A misplaced paranoia
A couple of months back Islamabad went hysterical again. India
as usual was the target. This time it is not about Kashmir or the fate of the Muslim population in India, but a new topic: water. Not completely new, but the virulence was new.
According to the Pakistani media, New Delhi had started a ‘water war’ against Pakistan and decided to starve the country of its due share of water.
Pakistan’s real boss, General Ashfaq Kayani said that India would remain the focus of Pakistani military doctrine so long as Kashmir and Water remained unresolved. The fact that there is an Indus Water Treaty since 1960 and that the agreement despite its limitations (especially for India and more particularly for Kashmir) has worked relatively well was omitted from the debate.
As always, there was a veiled threat at the end: a ‘water war’ may trigger a ‘nuclear war’ if Delhi did not listen to Islamabad. Of course, the American sponsors were immediately called on to restrain India on in the issue.
Dr. Arvind Gupta in a research paper for the IDSA entitled Vicious anti-India propaganda in Pakistan on Water issues1 lists some of the pearls of wisdom found in the Pakistani press:
“¦ the main motivation of MA Jinnah and Liaquat Ali Khan in 1947-48 was perhaps not the Two-Nation Theory, but the waters of Kashmir “¦
- Dawn quoted the former Foreign Minister Sardar Asif Ali as saying that “if India continues to deny Pakistan its due share [of water], it can lead to a war between the two countries.” (18 January 2010)
- In a similar vein, PML (Q) Chief Chaudhary Sujat Hussain said that the water crisis between Pakistan and India could become more serious than terrorism and can result in a war (Dawn, 18 January 2010).
- Majid Nizami, Chief Editor of Nawi Waqt group of newspapers, said that “Pakistan can become a desert within the next 10 to 15 years. We should show upright posture or otherwise prepare for a nuclear war.” (Dawn, 18 January 2010).
- Member of the Punjab Assembly Warris Khalo said that India would “remain an enemy” until the Kashmir dispute and water issues are resolved. (Dawn 27 January 2010).
- Palwasha Khan, Member of National Assembly, accused India of perpetrating ‘water terrorism’ against Pakistan and said that “experts foresee war over the water issue in the future and any war in this region would be no less than a nuclear war.” (Daily Times 17 February 2010).
- In a recent debate in Pakistan’s National Assembly, several members urged the government to impress on New Delhi “not to use” Pakistan’s share of water (Daily Times, 25 February 2010).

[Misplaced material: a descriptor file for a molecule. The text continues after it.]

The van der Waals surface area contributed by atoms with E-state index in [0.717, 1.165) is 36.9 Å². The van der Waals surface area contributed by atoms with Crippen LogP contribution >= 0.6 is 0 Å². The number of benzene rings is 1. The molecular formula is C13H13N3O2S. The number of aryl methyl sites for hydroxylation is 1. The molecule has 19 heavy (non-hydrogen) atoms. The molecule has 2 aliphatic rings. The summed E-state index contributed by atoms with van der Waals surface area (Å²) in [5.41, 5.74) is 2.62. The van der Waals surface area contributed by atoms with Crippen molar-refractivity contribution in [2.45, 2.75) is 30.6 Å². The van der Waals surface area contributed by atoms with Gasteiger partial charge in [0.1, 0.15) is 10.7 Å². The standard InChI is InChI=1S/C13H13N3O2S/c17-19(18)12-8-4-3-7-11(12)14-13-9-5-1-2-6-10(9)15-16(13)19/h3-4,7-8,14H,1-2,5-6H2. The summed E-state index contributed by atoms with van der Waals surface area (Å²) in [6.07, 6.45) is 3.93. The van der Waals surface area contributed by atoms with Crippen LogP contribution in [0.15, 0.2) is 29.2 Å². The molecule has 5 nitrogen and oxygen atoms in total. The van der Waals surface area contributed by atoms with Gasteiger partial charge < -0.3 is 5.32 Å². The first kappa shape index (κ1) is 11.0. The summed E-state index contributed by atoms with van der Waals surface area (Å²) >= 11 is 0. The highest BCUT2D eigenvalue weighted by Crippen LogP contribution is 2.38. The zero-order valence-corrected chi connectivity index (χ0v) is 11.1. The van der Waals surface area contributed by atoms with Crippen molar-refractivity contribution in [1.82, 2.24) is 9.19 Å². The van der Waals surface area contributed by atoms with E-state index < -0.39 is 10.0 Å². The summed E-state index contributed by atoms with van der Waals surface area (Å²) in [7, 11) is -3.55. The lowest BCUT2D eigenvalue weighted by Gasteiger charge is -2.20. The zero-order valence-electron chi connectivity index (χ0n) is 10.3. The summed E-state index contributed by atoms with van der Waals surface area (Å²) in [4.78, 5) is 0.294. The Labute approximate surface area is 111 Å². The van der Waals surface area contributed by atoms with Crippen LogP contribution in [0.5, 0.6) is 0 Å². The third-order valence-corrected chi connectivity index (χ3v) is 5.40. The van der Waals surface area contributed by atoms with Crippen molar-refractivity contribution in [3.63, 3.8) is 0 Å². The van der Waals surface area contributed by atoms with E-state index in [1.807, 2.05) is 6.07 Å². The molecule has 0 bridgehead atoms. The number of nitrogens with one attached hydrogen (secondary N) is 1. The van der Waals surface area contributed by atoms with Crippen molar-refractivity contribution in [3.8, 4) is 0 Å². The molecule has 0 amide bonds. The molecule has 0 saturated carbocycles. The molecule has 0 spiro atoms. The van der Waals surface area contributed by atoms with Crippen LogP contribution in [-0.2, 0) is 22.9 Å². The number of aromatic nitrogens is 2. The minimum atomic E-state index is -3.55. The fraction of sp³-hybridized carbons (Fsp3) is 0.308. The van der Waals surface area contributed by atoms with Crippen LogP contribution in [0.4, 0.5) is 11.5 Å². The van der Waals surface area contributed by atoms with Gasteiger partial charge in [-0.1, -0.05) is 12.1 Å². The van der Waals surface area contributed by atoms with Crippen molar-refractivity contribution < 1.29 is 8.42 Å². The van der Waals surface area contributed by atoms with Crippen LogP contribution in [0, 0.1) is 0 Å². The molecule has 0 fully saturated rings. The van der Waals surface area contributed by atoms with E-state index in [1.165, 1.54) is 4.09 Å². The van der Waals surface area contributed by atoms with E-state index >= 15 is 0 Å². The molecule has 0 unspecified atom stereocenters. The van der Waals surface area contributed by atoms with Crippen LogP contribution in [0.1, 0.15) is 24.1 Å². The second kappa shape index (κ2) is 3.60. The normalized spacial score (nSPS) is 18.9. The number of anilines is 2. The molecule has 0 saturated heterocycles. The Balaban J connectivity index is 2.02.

- Dr. Manzur Ejaz, a commentator, writing in Daily Times (3 March 2010) warned that “unless Pakistan was assured on the supply of water, it will never abandon the proxies that can keep India on its toes by destabilizing Kashmir.” He further added: “for Pakistan the territory of Kashmir may not be as important as the water issue.”
The last comment is the most significant, ‘Kashmir is not as important the water issue’. Why?
Well, in the first place, the main motivation of MA Jinnah and Liaquat Ali Khan in 1947-48 was perhaps not the Two-Nation Theory, but the waters of Kashmir which were (and are) an existential issue for the Land of the Pure.
He (Quereshi) rightly asked: “Where is the 34 million acre feet of water going? Is India stealing that water from you? No, it is not.
Hafiz Muhammad Saeed, the Lashkar-e-Tayiba founder (and mastermind of the 2008 Mumbai attacks) added to the hullabaloo by asserting that the next war between India and Pakistan would be fought over water. Saeed called on the people of Pakistan to stand united against India.
Does the terrorist leader know that since 1960 the Indus Water Treaty has been able to legally deal with all water issues facing India and Pakistan? The ‘water war’ gimmick was probably orchestrated by the Army, which has always found that the best way to keep Pakistan ‘together’ was to point a finger at the ‘eternal’ enemy, India.
Fortunately, everything finally ended well. Pakistan Foreign Minister Shah Mahmood Quereshi declared a few days later that “the Pakistani authorities have a tendency to ‘pass the buck’ and exaggerate differences with India over the sharing of river waters though mismanagement within the country is resulting in the loss of 34 million acre feet of water.”
According to Quereshi, while the average supply of water that reaches Pakistan is 104 million acre feet, the water consumed is 70 million acre feet. He rightly asked: “Where is the 34 million acre feet of water going? Is India stealing that water from you? No, it is not. Please do not fool yourselves and do not misguide the nation. We are mismanaging that water”.2
New Delhi could sigh in relief; India had not committed any crime (for this time at least).
All this frenzy may have been laughable but for a new element coming into play which may turn this dramatic scenario real. It is called Climate Change. The relations between the two neighbours may then become truly tense as the water scarcity will be real. It does not augur well for the future of the subcontinent.
A real Issue
Many defense strategists will laugh when they will hear in vogue expression ‘climate change’ associated with military affairs, but they will perhaps think twice when they realize that even the very serious Quadrennial Defense Review Report (QDR) of the US Department of Defence3 has consecrated several pages to the subject in its last issue4.